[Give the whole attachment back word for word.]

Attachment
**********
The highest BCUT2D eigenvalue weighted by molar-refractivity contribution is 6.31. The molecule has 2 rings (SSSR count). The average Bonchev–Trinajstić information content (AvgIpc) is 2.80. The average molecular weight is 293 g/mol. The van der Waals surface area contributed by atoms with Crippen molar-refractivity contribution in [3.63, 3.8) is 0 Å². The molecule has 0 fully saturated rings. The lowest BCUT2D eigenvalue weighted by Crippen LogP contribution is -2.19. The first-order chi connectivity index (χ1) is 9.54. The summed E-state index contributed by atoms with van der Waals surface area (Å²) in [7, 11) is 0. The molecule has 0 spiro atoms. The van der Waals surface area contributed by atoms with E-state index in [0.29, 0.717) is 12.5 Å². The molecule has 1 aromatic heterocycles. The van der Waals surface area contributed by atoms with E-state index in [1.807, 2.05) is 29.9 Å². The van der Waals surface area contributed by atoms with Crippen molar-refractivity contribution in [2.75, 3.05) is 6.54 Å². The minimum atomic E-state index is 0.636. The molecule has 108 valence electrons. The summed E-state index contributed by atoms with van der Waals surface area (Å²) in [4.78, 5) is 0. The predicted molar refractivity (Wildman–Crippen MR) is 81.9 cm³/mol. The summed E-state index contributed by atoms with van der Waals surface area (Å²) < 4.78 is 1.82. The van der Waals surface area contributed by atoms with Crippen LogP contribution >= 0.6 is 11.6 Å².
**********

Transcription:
The highest BCUT2D eigenvalue weighted by molar-refractivity contribution is 6.31. The molecule has 2 rings (SSSR count). The average Bonchev–Trinajstić information content (AvgIpc) is 2.80. The average molecular weight is 293 g/mol. The van der Waals surface area contributed by atoms with Crippen molar-refractivity contribution in [3.63, 3.8) is 0 Å². The molecule has 0 fully saturated rings. The lowest BCUT2D eigenvalue weighted by Crippen LogP contribution is -2.19. The first-order chi connectivity index (χ1) is 9.54. The summed E-state index contributed by atoms with van der Waals surface area (Å²) in [7, 11) is 0. The molecule has 0 spiro atoms. The van der Waals surface area contributed by atoms with E-state index in [0.29, 0.717) is 12.5 Å². The molecule has 1 aromatic heterocycles. The van der Waals surface area contributed by atoms with E-state index in [1.807, 2.05) is 29.9 Å². The van der Waals surface area contributed by atoms with Crippen molar-refractivity contribution in [2.75, 3.05) is 6.54 Å². The minimum atomic E-state index is 0.636. The molecule has 108 valence electrons. The summed E-state index contributed by atoms with van der Waals surface area (Å²) in [4.78, 5) is 0. The predicted molar refractivity (Wildman–Crippen MR) is 81.9 cm³/mol. The summed E-state index contributed by atoms with van der Waals surface area (Å²) < 4.78 is 1.82. The van der Waals surface area contributed by atoms with Crippen LogP contribution >= 0.6 is 11.6 Å².